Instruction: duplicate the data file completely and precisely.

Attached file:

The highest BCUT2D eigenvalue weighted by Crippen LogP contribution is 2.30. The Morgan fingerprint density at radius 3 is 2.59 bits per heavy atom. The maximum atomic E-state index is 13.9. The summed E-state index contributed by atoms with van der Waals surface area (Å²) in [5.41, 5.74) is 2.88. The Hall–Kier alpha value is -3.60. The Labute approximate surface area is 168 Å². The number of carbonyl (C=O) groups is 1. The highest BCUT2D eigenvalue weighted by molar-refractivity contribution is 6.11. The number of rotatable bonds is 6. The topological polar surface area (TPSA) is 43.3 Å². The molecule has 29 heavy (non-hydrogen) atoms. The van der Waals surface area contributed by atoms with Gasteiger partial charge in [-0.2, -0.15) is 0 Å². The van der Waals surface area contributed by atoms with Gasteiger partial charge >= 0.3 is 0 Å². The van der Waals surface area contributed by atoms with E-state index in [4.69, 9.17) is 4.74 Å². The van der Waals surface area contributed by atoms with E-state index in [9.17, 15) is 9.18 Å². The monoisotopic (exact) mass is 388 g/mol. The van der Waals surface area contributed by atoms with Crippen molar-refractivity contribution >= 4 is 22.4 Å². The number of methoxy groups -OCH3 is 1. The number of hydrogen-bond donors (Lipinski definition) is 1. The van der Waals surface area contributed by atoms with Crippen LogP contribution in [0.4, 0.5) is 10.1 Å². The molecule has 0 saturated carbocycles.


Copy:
The highest BCUT2D eigenvalue weighted by Crippen LogP contribution is 2.30. The Morgan fingerprint density at radius 3 is 2.59 bits per heavy atom. The maximum atomic E-state index is 13.9. The summed E-state index contributed by atoms with van der Waals surface area (Å²) in [5.41, 5.74) is 2.88. The Hall–Kier alpha value is -3.60. The Labute approximate surface area is 168 Å². The number of carbonyl (C=O) groups is 1. The highest BCUT2D eigenvalue weighted by molar-refractivity contribution is 6.11. The number of rotatable bonds is 6. The topological polar surface area (TPSA) is 43.3 Å². The molecule has 29 heavy (non-hydrogen) atoms. The van der Waals surface area contributed by atoms with Gasteiger partial charge in [-0.2, -0.15) is 0 Å². The van der Waals surface area contributed by atoms with Gasteiger partial charge >= 0.3 is 0 Å². The van der Waals surface area contributed by atoms with E-state index in [4.69, 9.17) is 4.74 Å². The van der Waals surface area contributed by atoms with E-state index in [9.17, 15) is 9.18 Å². The monoisotopic (exact) mass is 388 g/mol. The van der Waals surface area contributed by atoms with Crippen molar-refractivity contribution >= 4 is 22.4 Å². The number of methoxy groups -OCH3 is 1. The number of hydrogen-bond donors (Lipinski definition) is 1. The van der Waals surface area contributed by atoms with Crippen LogP contribution in [0.4, 0.5) is 10.1 Å². The molecule has 0 saturated carbocycles.